Luhabe: How have you changed the world?

Gillian McAinsh

EDUCATION in South Africa may be in crisis but a woman without education is trapped in poverty, says national award-winning businesswoman Wendy Luhabe.

The self-professed “retired social entrepreneur” was one of the keynote delegates at the second annual Women of Substance seminar held last week at St George’s Park cricket grounds in Port Elizabeth.

“This afternoon is an invitation to make the narrative of women’s lives clear, to make that which keeps us back a lot more explicit so we can recognise what gets in our way,” she told her audience.

Luhabe was one of 10 businesswomen leading small groups in discussing challenges facing women and said her group covered themes which included education, empowerment and nation-building.

“Those who are custodians of education must not let embedded gender stereotypes take over,” she warned.

“Women must be financially literate and independent. It is important to know how our money works.

“That is non-negotiable even if we choose to be at home, raising children.”

She said a woman not using a university education was a “lost opportunity”.

“A woman without education is trapped in poverty. We must enable young girls to have an education and bring up our children consciously. Pay particular attention to the choice of toys for our children, because they have a way of conveying subliminal messages. For example, we give boys toys which construct.”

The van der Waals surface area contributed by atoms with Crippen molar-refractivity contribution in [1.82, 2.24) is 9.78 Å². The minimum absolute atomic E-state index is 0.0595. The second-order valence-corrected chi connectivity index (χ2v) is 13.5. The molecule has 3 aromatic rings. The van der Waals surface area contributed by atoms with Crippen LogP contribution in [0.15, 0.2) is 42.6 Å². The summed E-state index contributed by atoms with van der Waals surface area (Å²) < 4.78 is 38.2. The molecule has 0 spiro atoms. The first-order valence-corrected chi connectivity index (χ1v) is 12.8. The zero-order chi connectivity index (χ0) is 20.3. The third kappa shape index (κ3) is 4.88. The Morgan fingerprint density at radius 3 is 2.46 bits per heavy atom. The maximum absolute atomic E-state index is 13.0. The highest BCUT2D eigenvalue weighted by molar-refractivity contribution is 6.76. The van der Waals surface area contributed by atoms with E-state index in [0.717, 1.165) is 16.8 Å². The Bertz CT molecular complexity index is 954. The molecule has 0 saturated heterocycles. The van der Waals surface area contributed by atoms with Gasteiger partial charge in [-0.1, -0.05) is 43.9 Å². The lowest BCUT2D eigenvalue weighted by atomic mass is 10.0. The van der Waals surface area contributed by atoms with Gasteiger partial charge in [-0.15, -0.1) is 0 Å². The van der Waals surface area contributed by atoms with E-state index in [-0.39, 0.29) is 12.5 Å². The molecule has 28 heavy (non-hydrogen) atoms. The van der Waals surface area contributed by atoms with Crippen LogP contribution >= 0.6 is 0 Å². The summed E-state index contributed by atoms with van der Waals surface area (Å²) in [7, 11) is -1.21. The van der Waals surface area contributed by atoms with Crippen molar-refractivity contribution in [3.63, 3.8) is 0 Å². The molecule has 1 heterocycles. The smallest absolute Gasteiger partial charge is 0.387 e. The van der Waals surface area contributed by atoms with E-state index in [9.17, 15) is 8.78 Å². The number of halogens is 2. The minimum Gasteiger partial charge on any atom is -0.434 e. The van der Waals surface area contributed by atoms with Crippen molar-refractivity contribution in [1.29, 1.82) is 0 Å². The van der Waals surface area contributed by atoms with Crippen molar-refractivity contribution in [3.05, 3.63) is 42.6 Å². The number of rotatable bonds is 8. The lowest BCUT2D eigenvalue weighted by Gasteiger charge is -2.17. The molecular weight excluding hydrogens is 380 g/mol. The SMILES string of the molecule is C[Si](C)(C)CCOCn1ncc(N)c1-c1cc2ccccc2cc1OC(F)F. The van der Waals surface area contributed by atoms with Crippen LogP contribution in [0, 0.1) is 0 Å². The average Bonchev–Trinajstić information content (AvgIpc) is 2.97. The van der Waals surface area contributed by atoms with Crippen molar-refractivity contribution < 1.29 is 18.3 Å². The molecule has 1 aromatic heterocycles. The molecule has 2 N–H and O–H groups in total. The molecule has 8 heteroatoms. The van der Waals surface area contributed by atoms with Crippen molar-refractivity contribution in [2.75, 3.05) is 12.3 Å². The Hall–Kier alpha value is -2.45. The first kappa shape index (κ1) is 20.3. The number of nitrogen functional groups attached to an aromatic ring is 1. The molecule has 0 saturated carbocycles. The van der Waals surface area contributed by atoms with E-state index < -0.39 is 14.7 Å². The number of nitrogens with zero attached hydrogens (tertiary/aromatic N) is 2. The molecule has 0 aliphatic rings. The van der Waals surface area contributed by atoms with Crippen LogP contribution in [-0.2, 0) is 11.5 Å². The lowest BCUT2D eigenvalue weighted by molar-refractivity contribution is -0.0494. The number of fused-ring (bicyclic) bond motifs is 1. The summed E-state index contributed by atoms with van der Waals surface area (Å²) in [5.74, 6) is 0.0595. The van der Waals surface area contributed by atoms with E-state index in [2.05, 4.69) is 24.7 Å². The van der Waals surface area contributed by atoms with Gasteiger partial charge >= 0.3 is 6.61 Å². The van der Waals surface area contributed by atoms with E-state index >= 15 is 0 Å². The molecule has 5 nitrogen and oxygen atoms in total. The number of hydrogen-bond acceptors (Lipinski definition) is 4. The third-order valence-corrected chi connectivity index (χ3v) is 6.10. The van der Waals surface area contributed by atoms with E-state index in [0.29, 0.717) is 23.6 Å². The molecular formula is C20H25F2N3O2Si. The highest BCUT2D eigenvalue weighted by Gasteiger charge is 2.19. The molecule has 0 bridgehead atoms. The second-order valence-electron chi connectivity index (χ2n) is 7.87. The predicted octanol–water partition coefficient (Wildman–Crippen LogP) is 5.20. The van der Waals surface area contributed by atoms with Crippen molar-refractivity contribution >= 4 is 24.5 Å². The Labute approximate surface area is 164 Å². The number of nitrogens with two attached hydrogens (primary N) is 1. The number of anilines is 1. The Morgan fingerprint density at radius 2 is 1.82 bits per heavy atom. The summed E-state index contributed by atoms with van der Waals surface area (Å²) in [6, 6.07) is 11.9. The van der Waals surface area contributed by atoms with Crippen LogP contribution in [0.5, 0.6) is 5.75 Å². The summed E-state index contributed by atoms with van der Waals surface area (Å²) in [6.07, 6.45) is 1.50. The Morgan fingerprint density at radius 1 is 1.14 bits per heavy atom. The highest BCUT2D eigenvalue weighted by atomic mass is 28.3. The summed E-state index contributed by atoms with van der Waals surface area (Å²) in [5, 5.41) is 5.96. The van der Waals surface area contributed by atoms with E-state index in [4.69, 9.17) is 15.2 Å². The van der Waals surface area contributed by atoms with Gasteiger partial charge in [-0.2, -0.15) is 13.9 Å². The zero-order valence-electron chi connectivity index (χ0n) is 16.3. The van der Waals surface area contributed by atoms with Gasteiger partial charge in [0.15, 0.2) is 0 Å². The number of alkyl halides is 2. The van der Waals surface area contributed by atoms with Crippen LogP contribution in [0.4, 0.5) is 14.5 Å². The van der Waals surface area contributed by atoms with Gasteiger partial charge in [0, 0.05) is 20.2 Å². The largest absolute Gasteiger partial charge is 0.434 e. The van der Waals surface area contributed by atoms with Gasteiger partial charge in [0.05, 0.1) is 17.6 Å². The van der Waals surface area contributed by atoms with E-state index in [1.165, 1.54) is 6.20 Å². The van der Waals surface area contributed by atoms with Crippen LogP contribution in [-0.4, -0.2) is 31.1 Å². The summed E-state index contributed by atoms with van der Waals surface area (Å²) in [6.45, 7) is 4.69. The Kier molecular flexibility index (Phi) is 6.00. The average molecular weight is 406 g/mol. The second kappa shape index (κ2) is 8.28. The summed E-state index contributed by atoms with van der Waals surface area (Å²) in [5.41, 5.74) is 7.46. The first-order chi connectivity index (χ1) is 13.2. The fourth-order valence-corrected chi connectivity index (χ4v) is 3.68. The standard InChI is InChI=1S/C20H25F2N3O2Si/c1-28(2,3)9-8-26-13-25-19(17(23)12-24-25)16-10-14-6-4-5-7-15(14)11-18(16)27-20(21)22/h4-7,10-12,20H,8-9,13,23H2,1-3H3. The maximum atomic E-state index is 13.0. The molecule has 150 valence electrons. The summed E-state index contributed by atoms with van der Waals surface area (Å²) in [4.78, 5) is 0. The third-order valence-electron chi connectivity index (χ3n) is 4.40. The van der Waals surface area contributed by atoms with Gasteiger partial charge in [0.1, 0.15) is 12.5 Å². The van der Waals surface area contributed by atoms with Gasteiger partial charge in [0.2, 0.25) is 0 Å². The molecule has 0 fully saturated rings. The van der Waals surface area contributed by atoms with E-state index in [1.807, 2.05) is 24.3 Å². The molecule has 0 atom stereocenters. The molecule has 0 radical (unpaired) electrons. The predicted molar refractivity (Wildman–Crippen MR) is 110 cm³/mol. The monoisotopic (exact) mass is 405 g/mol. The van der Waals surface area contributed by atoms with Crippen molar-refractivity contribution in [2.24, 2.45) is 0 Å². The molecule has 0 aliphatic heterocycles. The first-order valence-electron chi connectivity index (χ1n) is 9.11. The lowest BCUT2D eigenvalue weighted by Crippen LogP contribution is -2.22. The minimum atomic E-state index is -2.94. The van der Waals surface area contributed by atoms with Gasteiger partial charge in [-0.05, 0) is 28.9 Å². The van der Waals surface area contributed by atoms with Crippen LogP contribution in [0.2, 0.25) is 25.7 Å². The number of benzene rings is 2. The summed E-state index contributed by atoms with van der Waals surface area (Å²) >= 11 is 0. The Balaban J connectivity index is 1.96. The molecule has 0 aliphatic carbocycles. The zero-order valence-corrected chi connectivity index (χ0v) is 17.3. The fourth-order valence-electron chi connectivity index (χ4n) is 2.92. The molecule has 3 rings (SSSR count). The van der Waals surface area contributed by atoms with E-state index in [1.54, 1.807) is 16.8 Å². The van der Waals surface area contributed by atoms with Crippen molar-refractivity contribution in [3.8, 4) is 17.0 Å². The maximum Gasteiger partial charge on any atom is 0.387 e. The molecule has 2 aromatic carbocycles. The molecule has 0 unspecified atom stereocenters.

Her comments begged the question whether this was related to the dearth of women in the science and education fields.

A separate yet related issue was that of morality and she noted the phenomenon of young girls just out of their teens, who were having relationships with 50-year-olds who had money – and what this meant for South African society.

“All these things are related.

“Education is in crisis. Is there a role that we can play as mothers who have children?”

She believed there was a significant role to be played and not only in the home. Luhabe sits on several boards and shared her experience of the senior corporate world. “We are in a relation to our own power and we need to know how to exercise it,” she said. However, this was not always the case.

“Women in leadership positions do not necessarily make the decisions. Men marginalise us in leadership positions from making decisions. Be mindful of how you want to be presented.”

Confidence was another stumbling block as society could erode women’s confidence.

“This is clearly a challenge for all of us on different levels whenever we are called to new roles.

“That is the nature of women – we must work on this on a constant basis lest we forget.” She also cautioned against taking too much on, citing the example of one starfish on a beach of hundreds.

“Make a difference to one person.

“Let’s not try to change the whole world in five minutes, rather make small changes over a period of time that can accumulate. How have you changed the world today?

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